A new report, “The Future of Farming and Rise of Biotechnology,” finds decreasing regulations on genetically modified crops (GMOs) could be a valuable strategy in combating global hunger. The report was released by the National Center for Policy Analysis (NCPA).
NCPA Research Associate David Weisser notes that Nobel Prize winner Norman Borlaug’s use of biotechnology has been credited with saving 1 billion lives. “Placing limitations on the advancements of Borlaug and other pioneers only hurts the world’s starving population,” he stressed.
Around the globe, biotech crops have been used to increase the yield of crops used for both food and fuel. The study highlights several key biotech success stories:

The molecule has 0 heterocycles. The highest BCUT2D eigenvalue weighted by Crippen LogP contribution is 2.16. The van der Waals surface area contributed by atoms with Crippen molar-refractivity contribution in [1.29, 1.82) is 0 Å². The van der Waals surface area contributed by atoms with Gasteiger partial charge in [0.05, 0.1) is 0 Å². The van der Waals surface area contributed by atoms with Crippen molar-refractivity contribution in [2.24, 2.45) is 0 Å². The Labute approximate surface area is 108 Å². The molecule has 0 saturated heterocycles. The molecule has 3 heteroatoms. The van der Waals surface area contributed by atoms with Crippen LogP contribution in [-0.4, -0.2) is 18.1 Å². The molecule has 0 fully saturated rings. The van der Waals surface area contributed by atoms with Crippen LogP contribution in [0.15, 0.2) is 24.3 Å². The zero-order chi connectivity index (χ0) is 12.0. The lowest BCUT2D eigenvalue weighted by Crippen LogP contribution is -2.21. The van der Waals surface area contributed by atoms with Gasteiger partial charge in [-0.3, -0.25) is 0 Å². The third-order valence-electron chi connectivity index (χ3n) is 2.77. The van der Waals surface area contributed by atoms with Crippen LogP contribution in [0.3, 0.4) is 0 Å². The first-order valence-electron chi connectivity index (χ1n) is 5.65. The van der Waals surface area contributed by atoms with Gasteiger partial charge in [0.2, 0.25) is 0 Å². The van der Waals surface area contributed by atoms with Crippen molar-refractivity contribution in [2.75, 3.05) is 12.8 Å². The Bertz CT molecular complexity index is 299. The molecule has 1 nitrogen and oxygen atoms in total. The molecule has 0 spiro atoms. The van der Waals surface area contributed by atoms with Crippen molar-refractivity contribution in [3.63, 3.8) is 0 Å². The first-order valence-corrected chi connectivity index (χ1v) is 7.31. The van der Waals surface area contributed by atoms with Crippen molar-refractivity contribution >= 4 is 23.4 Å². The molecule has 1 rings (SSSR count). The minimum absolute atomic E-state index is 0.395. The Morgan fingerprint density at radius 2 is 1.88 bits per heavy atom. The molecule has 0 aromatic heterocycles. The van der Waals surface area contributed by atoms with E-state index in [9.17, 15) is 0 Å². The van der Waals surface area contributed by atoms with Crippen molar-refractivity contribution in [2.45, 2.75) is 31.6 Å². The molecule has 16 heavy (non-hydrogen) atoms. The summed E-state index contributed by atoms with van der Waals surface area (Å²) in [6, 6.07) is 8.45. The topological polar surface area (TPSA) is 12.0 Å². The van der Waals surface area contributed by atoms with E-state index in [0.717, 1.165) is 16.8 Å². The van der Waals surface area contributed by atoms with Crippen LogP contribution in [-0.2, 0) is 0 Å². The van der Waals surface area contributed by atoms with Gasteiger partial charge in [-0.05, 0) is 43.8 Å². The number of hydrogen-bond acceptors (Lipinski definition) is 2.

- In India, the adoption of biotech cotton has reduced both the need for pesticides and increased agricultural yields, raised the incomes of cotton farmers and farm laborers, and created a more environmentally friendly, technologically advanced agricultural economy.
- Through the use of biotech sugar, Brazil has increased the average annual sugar yield by 20 tons per hectare. The country now produces and uses enough sugarcane ethanol to downgrade gasoline to an alternative fuel.
88 percent of the corn grown in the United States has been altered utilizing biotechnology.
Weisser concluded, “Global hunger will only continue to increase and combating it will not be easy, yet the world is fortunate in that a wealth of research is dedicated to the advancement of farming. Through advanced research and new farming methods, hunger can be fought and conquered.”